Space and Time to Celebrate Family


(A gathering in 1964)

Because I am soon off to visit my brother, along with a gaggle of other family members, I thought I’d share a bit before I board the plane. I am more a traveler by car so this trip, non-stop, requires a good reason. Much of my family is converging on the other side of the country to celebrate W.’s seventieth birthday in a few days. It seems preposterous we all could have aged so, but certainly it’s a blessing we’re yet here on earth and engaged in hearty living. To that end, there will even be a nephew arriving from Germany. The party will be a good one.

December is a month full of meaningful dates. It occurs to me my mother’s birthday was this month; I wonder if she will attend in in spirit, which would be like her. And a dear grandson will be turning eight the day I fly back home. But, too, I must say–because he is so much on my mind–that I lost another nephew far too soon one December. I grieve his passing, still. And Christmas is coming up, a time of faith that matters to me spiritually, far less so materially.

Family. We all have complicated families. I read once that those who maintain congenial family relationships tend to fare better as they age–particularly if one feels close to siblings. There is comfort in familiarity (notice the root word there!), the forbearance and forgiving acceptance that being blood-connected offer us, and a love that cannot be shared in quite the same way with any other.

Besides, in my family we share: similar cowlicks, white hair generally arriving quite early (I am the odd one with more auburn brown still), large and mostly blue eyes, mental and physical stamina, musicality, and a tendency to believe all things possible, even good things. We love to hope, learn and create. We also can be fussy and critical, high-handed, overly generous rescuers, perfectionistic, easily moved by suffering and kept awake by troubles here and afar. We pull toward God, those ancient teachings a divine compass, yet we can be too demanding of ourselves and others. Fervency can be a pro or con here but at least we have passion.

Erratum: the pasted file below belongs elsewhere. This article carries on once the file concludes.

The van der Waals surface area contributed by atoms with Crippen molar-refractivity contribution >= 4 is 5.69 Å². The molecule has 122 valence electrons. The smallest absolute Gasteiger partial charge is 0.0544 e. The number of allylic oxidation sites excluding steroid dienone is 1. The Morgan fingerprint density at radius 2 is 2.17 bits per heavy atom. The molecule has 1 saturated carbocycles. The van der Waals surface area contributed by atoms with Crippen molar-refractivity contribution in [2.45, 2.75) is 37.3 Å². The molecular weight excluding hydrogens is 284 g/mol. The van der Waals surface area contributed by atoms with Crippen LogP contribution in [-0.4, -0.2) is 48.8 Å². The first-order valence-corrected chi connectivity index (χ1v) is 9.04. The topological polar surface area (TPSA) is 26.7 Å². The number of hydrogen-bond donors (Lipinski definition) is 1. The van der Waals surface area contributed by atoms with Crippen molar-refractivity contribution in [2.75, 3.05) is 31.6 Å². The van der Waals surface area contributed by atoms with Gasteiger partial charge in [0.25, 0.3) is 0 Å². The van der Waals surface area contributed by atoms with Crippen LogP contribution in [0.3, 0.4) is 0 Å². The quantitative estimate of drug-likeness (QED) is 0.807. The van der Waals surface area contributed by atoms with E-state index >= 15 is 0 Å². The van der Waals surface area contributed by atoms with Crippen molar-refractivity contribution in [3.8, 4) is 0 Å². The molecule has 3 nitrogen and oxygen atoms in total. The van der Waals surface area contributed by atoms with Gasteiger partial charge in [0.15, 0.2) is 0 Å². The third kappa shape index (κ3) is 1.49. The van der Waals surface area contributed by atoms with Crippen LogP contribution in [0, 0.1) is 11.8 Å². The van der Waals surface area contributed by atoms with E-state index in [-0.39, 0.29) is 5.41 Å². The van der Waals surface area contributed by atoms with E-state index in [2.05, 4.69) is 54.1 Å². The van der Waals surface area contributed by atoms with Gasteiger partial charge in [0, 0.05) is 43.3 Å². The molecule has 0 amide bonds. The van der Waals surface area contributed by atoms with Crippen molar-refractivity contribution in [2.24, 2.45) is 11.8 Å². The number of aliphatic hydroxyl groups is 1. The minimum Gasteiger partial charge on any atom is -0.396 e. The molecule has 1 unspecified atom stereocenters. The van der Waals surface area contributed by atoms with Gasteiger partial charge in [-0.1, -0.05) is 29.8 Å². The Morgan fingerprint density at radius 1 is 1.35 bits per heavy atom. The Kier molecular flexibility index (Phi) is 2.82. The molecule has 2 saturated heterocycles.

I have written of my family before, most recently of the aforementioned brother on Veteran’s Day. What could possibly interest you further? I’ve told a few tales about five children growing up in a two-story bungalow in a small Michigan city. Our father was a music educator and administrator, a conductor and musician. Our mother, an elementary school teacher. For some years she was a stay-at-home mom, which translates into being the CEO of a home-based business: a large family with drive, wide-ranging goals and assorted needs and deeds. We were (and are) a slew of “doers”. That meant keeping track of intricate schedules for each one, not to mention my father, who was so busy his recalled presence is at times like a blur except for dinner and Sunday mornings. Then he slowed down, sat (often with a symphony score at hand), talked with us. Quizzed us on various topics. It was like school at home and we all had something to say.


(Birthday brother and our father and a shared appreciation of cameras)

W. is much like my father, with his passion for history and music and his artistic eye, a genial way with people and generous laugh. Today I got a text message from my sister-in-law: they were on their way to perform with a small choir at a White House holiday reception. It doesn’t surprise me; they remain professional singers (not their actual vocations) though they are retired. W. plays viola well but his voice is lovely. We all used to gather together around the baby grand at my parents’ house, five kids singing and/or playing an instrument, a mini-orchestral experience. Our father accompanied us on piano and directed; my mother watched from the kitchen door.